Typeset In The Future: Blade Runner

The font-nerdery in this is truly excellent, and I enjoyed the deconstruction of the errors in the replicant serial numbers, but it's when he tears apart the ESPER that it really shines:

Typeset In The Future: Blade Runner

This chunky-looking gadget is a voice-controlled photographic enhancer with an almost supernatural ability to follow its controller's verbal instructions. When Deckard inserts Leon's photo into the ESPER and asks it to enhance 224 to 176, it diligently enhances 197 to 334 as requested: [...]

Deckard continues to direct the ESPER to navigate around his blurry, out-of-focus photo. He asks it to enhance 34 to 36, and it obediently enhances 197 to 334 as instructed:

The ESPER zooms in further still, focusing on the mirror on the far wall of the next room. As image quality becomes more and more challenging due to distance, resolution, and the fundamental laws of physics, the ESPER's enhancement algorithm automatically switches from "blurry VHS" to "high-quality film stock": [...]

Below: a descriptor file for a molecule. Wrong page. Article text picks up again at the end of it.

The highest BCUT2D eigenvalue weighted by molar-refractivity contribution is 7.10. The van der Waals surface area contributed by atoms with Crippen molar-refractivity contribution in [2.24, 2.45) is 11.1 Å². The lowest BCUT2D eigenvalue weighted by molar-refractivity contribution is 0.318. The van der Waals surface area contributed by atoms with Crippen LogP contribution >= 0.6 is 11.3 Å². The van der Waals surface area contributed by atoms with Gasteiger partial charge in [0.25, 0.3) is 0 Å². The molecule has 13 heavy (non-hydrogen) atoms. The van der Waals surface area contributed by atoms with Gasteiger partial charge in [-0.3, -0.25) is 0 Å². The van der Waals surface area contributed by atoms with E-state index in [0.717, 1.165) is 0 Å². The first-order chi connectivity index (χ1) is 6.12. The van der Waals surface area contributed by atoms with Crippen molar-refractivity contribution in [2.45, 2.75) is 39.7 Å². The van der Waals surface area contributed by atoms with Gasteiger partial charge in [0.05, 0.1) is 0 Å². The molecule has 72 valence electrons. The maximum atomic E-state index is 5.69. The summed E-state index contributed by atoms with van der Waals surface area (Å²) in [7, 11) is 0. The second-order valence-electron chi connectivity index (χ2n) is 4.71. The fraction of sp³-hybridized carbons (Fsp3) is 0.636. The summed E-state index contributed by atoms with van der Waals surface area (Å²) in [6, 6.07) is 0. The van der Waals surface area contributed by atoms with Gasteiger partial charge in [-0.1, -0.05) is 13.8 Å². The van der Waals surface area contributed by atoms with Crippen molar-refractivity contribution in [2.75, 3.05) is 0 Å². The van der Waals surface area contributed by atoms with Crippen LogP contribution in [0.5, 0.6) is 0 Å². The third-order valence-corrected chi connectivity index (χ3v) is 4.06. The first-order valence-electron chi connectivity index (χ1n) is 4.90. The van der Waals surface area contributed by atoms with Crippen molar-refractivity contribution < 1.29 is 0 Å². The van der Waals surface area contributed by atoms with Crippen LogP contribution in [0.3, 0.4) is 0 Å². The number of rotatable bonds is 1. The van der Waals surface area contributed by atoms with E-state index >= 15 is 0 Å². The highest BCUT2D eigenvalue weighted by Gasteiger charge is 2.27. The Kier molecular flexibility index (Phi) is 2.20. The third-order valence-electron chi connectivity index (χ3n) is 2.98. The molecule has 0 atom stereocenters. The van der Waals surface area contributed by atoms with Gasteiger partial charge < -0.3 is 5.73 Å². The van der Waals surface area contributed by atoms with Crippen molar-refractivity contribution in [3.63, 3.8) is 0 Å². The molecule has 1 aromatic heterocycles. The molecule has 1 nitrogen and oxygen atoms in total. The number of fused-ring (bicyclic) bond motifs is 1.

I'm not going to lie: this whole scene is spectacularly geographically confusing. By my reckoning, the final photo above is a reflection in a mirror of a reflection in a mirror, although even then I'm not entirely sure.

To try and help, I've put together a precise map of how I think the apartment's layout works, which will hopefully help us all make sense of what's going on:

Indeed, things got so confusing at this point in the movie that I decided to make an painstakingly-edited recreation of the entire ESPER sequence, just to work out how far we crop, zoom, and enhance at each stage of the machine's photo-processing. Here's the entire thing, for your delight and delectation:

That's right: by my calculations, that final photo of Zhora is a 667.9-times zoom in on the original photograph. It's no wonder, then, that the image of Zhora that Deckard prints from the ESPER machine is a little bit grainy.

Also, BR9732 is a truly ridiculous 3D model of Deckard's apartment:

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PERSONAL MUSIC CORP of NEWARK, NJ

6 MINUTES OF CONTINUOUS MUSIC.
THE EQUIVALENT OF TWO COMPLETE RECORDS.

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DNA Lounge update

DNA Lounge update, wherein the MTA took my parklet away.
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